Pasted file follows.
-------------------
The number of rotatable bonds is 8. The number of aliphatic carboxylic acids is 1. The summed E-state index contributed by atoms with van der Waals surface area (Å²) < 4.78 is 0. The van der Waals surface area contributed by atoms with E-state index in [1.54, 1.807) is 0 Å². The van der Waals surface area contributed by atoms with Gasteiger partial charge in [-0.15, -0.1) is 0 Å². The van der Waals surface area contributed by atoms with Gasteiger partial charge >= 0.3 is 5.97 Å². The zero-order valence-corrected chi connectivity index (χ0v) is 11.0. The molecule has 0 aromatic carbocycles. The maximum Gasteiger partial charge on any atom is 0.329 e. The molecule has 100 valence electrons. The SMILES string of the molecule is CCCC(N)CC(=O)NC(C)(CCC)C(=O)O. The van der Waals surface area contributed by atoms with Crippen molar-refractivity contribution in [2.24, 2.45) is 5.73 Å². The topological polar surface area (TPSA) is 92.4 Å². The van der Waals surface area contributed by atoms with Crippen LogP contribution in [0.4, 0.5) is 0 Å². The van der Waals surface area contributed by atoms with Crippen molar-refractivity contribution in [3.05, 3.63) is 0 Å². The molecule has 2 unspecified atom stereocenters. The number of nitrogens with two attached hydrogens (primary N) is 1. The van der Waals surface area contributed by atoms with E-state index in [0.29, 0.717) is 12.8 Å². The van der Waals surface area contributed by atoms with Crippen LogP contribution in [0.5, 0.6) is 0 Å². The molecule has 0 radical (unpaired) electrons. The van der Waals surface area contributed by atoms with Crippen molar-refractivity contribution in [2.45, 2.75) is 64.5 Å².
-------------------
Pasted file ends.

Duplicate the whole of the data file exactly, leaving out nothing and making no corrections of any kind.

The number of rotatable bonds is 8. The number of aliphatic carboxylic acids is 1. The summed E-state index contributed by atoms with van der Waals surface area (Å²) < 4.78 is 0. The van der Waals surface area contributed by atoms with E-state index in [1.54, 1.807) is 0 Å². The van der Waals surface area contributed by atoms with Gasteiger partial charge in [-0.15, -0.1) is 0 Å². The van der Waals surface area contributed by atoms with Gasteiger partial charge >= 0.3 is 5.97 Å². The zero-order valence-corrected chi connectivity index (χ0v) is 11.0. The molecule has 0 aromatic carbocycles. The maximum Gasteiger partial charge on any atom is 0.329 e. The molecule has 100 valence electrons. The SMILES string of the molecule is CCCC(N)CC(=O)NC(C)(CCC)C(=O)O. The van der Waals surface area contributed by atoms with Crippen molar-refractivity contribution in [2.24, 2.45) is 5.73 Å². The topological polar surface area (TPSA) is 92.4 Å². The van der Waals surface area contributed by atoms with Crippen LogP contribution in [0.4, 0.5) is 0 Å². The van der Waals surface area contributed by atoms with Crippen molar-refractivity contribution in [3.05, 3.63) is 0 Å². The molecule has 2 unspecified atom stereocenters. The number of nitrogens with two attached hydrogens (primary N) is 1. The van der Waals surface area contributed by atoms with E-state index in [0.29, 0.717) is 12.8 Å². The van der Waals surface area contributed by atoms with Crippen LogP contribution in [0.5, 0.6) is 0 Å². The molecule has 0 radical (unpaired) electrons. The van der Waals surface area contributed by atoms with Crippen molar-refractivity contribution in [2.45, 2.75) is 64.5 Å².